It didn't feel like this book had any drive or knew where it was going, but maybe that was my own confusion; the mysterious snow globes didn't help either. Or perhaps it was because I couldn't really connect with any of the characters. But regardless, this won't put me off, by the end Death is easily an absolute favourite of mine.

 

“Five exclamation marks, the sure sign of an insane mind.”

 

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review 2020-05-12 13:35
Mort
Mort - Terry Pratchett

by Terry Pratchett

 

This was a re-read for me, although a lot of years passed in between. The figure of Death is undeniably one of Pratchett's best characters and the character develops a lot in this story, but it's actually about Mort, who becomes Death's apprentice.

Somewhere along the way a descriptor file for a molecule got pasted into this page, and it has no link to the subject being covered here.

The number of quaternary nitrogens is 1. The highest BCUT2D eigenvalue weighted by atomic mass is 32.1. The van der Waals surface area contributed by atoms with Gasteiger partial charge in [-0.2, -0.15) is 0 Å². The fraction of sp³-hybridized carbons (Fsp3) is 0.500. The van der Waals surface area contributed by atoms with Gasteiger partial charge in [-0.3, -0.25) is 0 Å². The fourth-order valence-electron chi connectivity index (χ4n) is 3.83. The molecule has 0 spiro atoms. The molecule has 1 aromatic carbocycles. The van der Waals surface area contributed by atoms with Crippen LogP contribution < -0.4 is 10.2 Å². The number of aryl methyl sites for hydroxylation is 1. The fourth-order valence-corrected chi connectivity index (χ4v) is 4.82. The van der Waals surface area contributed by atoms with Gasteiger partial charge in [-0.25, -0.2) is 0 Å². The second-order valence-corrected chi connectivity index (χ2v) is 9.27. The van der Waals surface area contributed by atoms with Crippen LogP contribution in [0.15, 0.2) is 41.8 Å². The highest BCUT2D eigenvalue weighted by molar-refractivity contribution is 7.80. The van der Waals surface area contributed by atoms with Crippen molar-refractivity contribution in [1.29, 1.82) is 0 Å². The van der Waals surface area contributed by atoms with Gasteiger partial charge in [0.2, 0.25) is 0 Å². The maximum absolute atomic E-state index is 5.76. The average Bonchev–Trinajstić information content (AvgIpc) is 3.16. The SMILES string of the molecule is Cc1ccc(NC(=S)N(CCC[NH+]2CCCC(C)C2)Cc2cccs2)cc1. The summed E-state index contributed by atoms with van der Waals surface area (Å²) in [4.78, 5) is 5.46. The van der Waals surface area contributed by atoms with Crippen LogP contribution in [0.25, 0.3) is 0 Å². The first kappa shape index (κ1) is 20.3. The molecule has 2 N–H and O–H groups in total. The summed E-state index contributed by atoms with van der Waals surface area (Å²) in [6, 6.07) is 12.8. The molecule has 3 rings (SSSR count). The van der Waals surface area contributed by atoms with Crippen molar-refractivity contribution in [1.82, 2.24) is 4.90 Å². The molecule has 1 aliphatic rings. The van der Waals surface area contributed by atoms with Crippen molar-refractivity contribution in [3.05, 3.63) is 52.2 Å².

Mort is arguably another of Pratchett's better characters. He's a bit of a screw up and apprenticing to the supernatural isn't what he had in mind when he went to a jobs fair, but he rises to the task and manages to do what is asked of him, until he has to sit by and let a young princess die.

 

I enjoyed this much more on the first reading, but it was still enjoyable and I had forgotten enough to make it almost new to me. I may be a little Pratchetted out because I wasn't enjoying the humour nearly as much this time, but it was certainly there.

 

It's a good light comedy read and I will be reading the following two books in the Death series (Soul Music, Reaper Man) soon, which I haven't read before.